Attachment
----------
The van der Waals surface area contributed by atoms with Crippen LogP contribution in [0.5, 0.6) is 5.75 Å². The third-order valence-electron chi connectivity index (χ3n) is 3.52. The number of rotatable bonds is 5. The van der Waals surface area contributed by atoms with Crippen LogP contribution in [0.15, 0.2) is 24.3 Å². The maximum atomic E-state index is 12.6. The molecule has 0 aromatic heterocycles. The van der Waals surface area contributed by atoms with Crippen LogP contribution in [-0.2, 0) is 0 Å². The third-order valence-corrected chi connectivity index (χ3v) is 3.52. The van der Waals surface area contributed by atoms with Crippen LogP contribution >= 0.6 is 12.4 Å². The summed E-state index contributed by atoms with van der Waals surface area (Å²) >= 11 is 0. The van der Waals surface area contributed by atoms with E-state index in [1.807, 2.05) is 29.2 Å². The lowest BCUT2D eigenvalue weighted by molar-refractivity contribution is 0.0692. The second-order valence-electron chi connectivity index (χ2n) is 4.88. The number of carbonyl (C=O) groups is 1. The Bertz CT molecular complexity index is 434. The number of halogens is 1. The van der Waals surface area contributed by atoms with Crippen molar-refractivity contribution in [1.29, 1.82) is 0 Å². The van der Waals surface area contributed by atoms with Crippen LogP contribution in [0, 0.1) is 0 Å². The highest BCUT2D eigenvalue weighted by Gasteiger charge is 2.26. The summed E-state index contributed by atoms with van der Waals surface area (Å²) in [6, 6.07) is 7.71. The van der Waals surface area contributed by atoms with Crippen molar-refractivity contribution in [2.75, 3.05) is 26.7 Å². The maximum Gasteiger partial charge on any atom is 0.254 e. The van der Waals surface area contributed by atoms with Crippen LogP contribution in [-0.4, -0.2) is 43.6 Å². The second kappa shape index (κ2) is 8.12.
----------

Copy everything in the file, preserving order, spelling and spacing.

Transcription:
The van der Waals surface area contributed by atoms with Crippen LogP contribution in [0.5, 0.6) is 5.75 Å². The third-order valence-electron chi connectivity index (χ3n) is 3.52. The number of rotatable bonds is 5. The van der Waals surface area contributed by atoms with Crippen LogP contribution in [0.15, 0.2) is 24.3 Å². The maximum atomic E-state index is 12.6. The molecule has 0 aromatic heterocycles. The van der Waals surface area contributed by atoms with Crippen LogP contribution in [-0.2, 0) is 0 Å². The third-order valence-corrected chi connectivity index (χ3v) is 3.52. The van der Waals surface area contributed by atoms with Crippen LogP contribution >= 0.6 is 12.4 Å². The summed E-state index contributed by atoms with van der Waals surface area (Å²) >= 11 is 0. The van der Waals surface area contributed by atoms with E-state index in [1.807, 2.05) is 29.2 Å². The lowest BCUT2D eigenvalue weighted by molar-refractivity contribution is 0.0692. The second-order valence-electron chi connectivity index (χ2n) is 4.88. The number of carbonyl (C=O) groups is 1. The Bertz CT molecular complexity index is 434. The number of halogens is 1. The van der Waals surface area contributed by atoms with Crippen molar-refractivity contribution in [1.29, 1.82) is 0 Å². The van der Waals surface area contributed by atoms with Crippen LogP contribution in [0, 0.1) is 0 Å². The highest BCUT2D eigenvalue weighted by Gasteiger charge is 2.26. The summed E-state index contributed by atoms with van der Waals surface area (Å²) in [6, 6.07) is 7.71. The van der Waals surface area contributed by atoms with Crippen molar-refractivity contribution in [2.75, 3.05) is 26.7 Å². The maximum Gasteiger partial charge on any atom is 0.254 e. The van der Waals surface area contributed by atoms with Crippen LogP contribution in [-0.4, -0.2) is 43.6 Å². The second kappa shape index (κ2) is 8.12.